I had a goth phase a little while ago (well, not that little, about 14 years) so I’m a little bit over ‘dressing to shock’. I think the only people I ever really shocked was my parents anyway. But I did buy some studded shoes recently, and they’re pretty fabulous. It’s got nothing to do with punk for me, it’s more an alternative take on something usually so delicate (in this case, glittery ballet pumps).

    The only reason I buy things now is because they look nice. You don’t always have to be making a statement, even with spikes and studs, sometimes it’s just an aesthetic that appeals. Sometimes I just like stuff.

    • stu

      Hmm, spiky glittery pumps are kind of a different ball game. Their focus is more on being discordance (IS THAT A WORD?) than anything else.

      I think my slightly obsessive personality makes it difficult for me to just ‘like stuff’ – I usually find myself getting very ‘into’ the ethos and lifestyle that come with it…but, as ever, it’s just a personal thing!

      • Sian

        Yeah, I think I worded that badly. Obviously there’s more to it than ‘I like that’, but I’ve stopped buying and wearing things because I think it’ll make me ‘more punk’ or ‘more goth’. When I say I just like stuff, what I think I meant was that I choose to wear what I want to wear because I like it, rather than it’s what all of the cool kids are wearing.

  3. Kathryn

    Interesting post. Can’t help but disagree with you about the Sex Pistols/Malcolm McLaren though. Image/fashion was crucial from the start, and Johnny Rotten (and the other members) knew it. Punk was genuinely alarming and frightening to people, and the style was a large part of that. There was no takeover attempt by the mainstream fashion establishment (which didn’t exist in the way it does today). But obviously there’s a lot more to it than just studding some denim cut-offs.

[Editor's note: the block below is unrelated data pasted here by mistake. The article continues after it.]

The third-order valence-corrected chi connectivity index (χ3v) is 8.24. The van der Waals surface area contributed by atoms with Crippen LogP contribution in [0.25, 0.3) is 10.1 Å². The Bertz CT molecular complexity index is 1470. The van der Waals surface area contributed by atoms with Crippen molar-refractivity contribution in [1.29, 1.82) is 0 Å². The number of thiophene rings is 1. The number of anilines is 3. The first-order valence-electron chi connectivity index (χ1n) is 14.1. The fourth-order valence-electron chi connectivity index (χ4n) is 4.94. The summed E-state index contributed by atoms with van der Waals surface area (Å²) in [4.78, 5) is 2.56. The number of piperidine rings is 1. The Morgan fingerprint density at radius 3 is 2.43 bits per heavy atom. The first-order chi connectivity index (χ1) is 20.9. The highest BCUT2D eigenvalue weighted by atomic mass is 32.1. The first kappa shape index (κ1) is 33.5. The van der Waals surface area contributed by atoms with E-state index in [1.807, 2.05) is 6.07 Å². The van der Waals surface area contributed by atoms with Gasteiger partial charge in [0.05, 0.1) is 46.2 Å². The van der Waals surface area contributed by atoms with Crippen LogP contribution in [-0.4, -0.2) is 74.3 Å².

If you haven’t read ‘England’s Dreaming’, I highly recommend it, it’s an amazing book about the cultural history of punk.

    • stu

      Oh, don’t get me wrong, I believe that Rotten knew image was key – I think what he really objected to was the way he was exploited by McLaren. It’s weird that he went on to do all that experimental new wave-y kinda stuff though; implies his heart wasn’t in punk (whatever THAT phrase means…), which is what I’m getting at in this post.

      I’ll check out the book, would definitely be keen to read more on the subject!

  4. Violetta

    Yes! This trend of the DIY-looking mass produced clothes peeves me to no end. It’s an oximoron. I see DIY as a way to convey a message, to add some personal character or an unique emblem to a piece of clothing (uh, or sometimes as a way to recreate something that I just don’t have the cash for). Also, to create (or alter) something with your own hands gives you a sense of achievement and lasting satisfaction that is very unique.

    Oh, and I liked your example of punkness about Joan Jett and her resistance to let her gender define her musical identity. I think that’s the main reason why I never identified with either with this Riot girrrl bands or contemporary feminists: Gender equity is not going to be achieved by constantly pointing out “I do this and I am a woman” as if looking for some sort of special recognition for being female and good at something (usually something that is traditionally perceived as belonging to the “male field”).

    Ciao!

    • stu

      Hey Violetta,

      Interested to read your views on contemporary feminists – I have to say that’s exactly why I’m not such a fan of the whole ‘women in tech’ movement, because it seems like it could come across as being patronising to women who are just ‘getting on with it’. But that’s just my two cents!